Emotional intelligence, as defined by Peter Mayer and John Salovey in 1997, is the ability to perceive emotions, to access and generate emotions so as to assist thought, to understand emotions and emotional knowledge, and to reflectively regulate emotions so as to promote emotional and intellectual growth.1
“People with well-developed emotional skills are ... more likely to be content and effective in their lives, mastering the habits of the mind that foster their own productivity; people who cannot marshal some control over their emotional life fight battles that sabotage their ability for focused work and clear thought.”— Daniel Goleman, "Emotional Intelligence" 2
Daniel Goleman went on to identify the following five components of emotional intelligence at work. 1
- Self-awareness: The ability to recognize and understand personal moods and emotions, as well as their effect on others
- Self-regulation: The ability to control or redirect disruptive impulses and moods, and the propensity to suspend judgment and to think before acting
- Internal Motivation: A passion to work for internal reasons that go beyond money and status. A propensity to pursue goals with energy and persistence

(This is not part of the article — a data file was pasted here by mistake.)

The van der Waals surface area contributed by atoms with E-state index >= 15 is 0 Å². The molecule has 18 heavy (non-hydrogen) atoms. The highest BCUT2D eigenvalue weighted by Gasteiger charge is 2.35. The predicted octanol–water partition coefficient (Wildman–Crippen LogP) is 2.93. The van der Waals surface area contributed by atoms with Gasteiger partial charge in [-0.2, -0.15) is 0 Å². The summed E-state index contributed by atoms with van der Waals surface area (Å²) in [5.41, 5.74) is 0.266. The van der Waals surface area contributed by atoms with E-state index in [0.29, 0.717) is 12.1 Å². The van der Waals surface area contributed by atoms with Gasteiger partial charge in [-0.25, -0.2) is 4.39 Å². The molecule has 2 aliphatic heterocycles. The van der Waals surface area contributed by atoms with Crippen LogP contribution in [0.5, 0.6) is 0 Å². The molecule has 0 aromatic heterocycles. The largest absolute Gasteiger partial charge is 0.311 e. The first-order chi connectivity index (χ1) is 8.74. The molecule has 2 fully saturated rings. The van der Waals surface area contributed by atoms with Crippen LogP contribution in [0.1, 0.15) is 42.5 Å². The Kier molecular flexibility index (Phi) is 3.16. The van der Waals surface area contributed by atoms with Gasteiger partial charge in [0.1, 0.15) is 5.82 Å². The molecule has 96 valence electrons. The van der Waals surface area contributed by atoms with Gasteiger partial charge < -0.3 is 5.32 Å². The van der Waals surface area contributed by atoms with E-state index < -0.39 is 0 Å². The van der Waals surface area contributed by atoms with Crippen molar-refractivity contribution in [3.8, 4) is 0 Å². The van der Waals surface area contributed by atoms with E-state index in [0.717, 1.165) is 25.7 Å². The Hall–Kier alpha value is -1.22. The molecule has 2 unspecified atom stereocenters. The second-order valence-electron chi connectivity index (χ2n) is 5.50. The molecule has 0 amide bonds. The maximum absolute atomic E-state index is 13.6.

- Empathy: The ability to understand the emotional makeup of other people. A skill in treating and relating to others according to their emotional reactions.
- Social Skills: Proficiency in managing relationships and building networks, and an ability to find common ground and build rapport
Physicians and Emotional Intelligence
Emotional Intelligence can be especially difficult for physicians. In general, physicians have personality traits which in part, make them great at the skills and abilities required by their profession but which can be counter productive to a high degree of emotional intelligence.
- Obsessive-compulsive behavior patterns – often leading to feelings of perfectionism, doubt, guilt and self criticism
- Introversion – more reserved and solitary behavior
- Social isolation – is a state of complete or near-complete lack of contact between an individual and society. It differs from loneliness, which reflects a temporary lack of contact with other humans.
- Competitive – a strong desire to succeed
- Preoccupation with order and control
- Exaggerated sense of responsibility
All of us are born with the ability to think and feel. Our rational minds work methodically, taking in information and data, running through various scenarios and then helping us make decisions. For quick response situations, it is often our logical/rational minds which take over and in some cases, ensure our own survival or in the physician and provider world, the survival of our patients. What must be learned is to identify and manage our emotions as to avoid making poor choices or bad decisions. 2